So we all jumped the gun a few days ago when News Corporation backed off one of the conditions of its proposal for taking over BSkyB. But what we thought had happened then has happened now: News Corporation, which has lost $7 billion in market value over the past four days the market has been open, has withdrawn from its efforts to take over the largest pay broadcaster in the U.K. The decision came after David Cameron declared during Prime Minister’s Question Time: “There needs to be root and branch change at this entire organization…What has happened at this company is disgraceful and it’s got to be addressed at every level, and they should stop thinking about mergers when they’ve got to sort out the mess they’ve created.” A friend who covers British journalism suspects that Murdoch will be back for BSkyB at some point, but for now, the bid is dead.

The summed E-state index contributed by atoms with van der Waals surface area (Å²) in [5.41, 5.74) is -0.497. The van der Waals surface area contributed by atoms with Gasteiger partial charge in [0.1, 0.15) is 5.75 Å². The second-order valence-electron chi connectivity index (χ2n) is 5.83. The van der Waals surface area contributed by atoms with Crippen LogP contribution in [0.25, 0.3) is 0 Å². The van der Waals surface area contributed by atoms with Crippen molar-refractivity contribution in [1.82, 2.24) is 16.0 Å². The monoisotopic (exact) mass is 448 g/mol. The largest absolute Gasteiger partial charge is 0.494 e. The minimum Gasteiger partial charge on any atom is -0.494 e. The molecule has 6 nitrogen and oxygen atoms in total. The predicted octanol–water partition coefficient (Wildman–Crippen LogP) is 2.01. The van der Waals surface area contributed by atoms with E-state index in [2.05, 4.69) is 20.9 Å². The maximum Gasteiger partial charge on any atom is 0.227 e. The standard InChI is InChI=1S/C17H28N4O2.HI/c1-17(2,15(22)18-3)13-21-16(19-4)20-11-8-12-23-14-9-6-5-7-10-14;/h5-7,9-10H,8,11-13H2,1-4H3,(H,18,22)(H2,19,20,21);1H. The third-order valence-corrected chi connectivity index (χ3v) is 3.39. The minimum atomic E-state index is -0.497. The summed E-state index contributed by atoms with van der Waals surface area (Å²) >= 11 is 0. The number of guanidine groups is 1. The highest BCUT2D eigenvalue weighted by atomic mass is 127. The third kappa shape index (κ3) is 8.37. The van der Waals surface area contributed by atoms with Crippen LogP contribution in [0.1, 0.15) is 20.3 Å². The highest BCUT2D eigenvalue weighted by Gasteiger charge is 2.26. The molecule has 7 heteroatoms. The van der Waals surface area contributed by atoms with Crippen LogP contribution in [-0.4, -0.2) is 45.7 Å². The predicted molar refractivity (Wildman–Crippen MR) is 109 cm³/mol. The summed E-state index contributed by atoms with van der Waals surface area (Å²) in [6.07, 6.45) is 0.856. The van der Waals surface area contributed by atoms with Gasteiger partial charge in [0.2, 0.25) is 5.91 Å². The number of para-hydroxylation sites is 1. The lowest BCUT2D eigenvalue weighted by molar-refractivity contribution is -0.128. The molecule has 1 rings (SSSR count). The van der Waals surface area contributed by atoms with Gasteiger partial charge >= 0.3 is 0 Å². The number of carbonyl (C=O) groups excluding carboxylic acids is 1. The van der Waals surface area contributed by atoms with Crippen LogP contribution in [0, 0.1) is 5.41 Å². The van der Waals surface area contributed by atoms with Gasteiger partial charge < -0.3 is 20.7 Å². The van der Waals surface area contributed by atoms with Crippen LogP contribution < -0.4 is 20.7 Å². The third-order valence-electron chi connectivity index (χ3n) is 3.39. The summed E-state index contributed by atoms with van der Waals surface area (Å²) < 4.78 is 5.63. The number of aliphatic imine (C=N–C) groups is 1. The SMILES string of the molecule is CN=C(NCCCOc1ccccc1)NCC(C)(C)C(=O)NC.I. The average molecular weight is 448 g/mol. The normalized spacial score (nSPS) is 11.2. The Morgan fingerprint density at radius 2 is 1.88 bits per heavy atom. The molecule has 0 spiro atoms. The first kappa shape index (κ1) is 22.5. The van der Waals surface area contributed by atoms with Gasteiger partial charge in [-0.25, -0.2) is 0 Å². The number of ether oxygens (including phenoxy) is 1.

The interesting question is whether sorting “out the mess they’ve created” will include selling off News International, eliminating the division from which the scandal emerged and diffusing charges of media monopoly. It’s hard to imagine who the buyer would be, and it’s hard to imagine any sale wouldn’t mean shedding an enormous number of jobs from Murdoch’s papers. In any case, it’s going to be a long time before the new shape of the media landscape in the U.K. is clear. And I’m curious to see if the debate over media ethics and practices stays confined to the U.K. (My colleagues at ThinkProgress are petitioning the Justice Department to investigate whether News Corporation used similar practices on this side of the pond.) or to phone hacking. Obviously the phone hacking scandal involves the normalization of wily aberrant behavior. But there’s a useful wider conversation to be had about what people want out of their journalism, and what they think the media’s obligations to consumers are.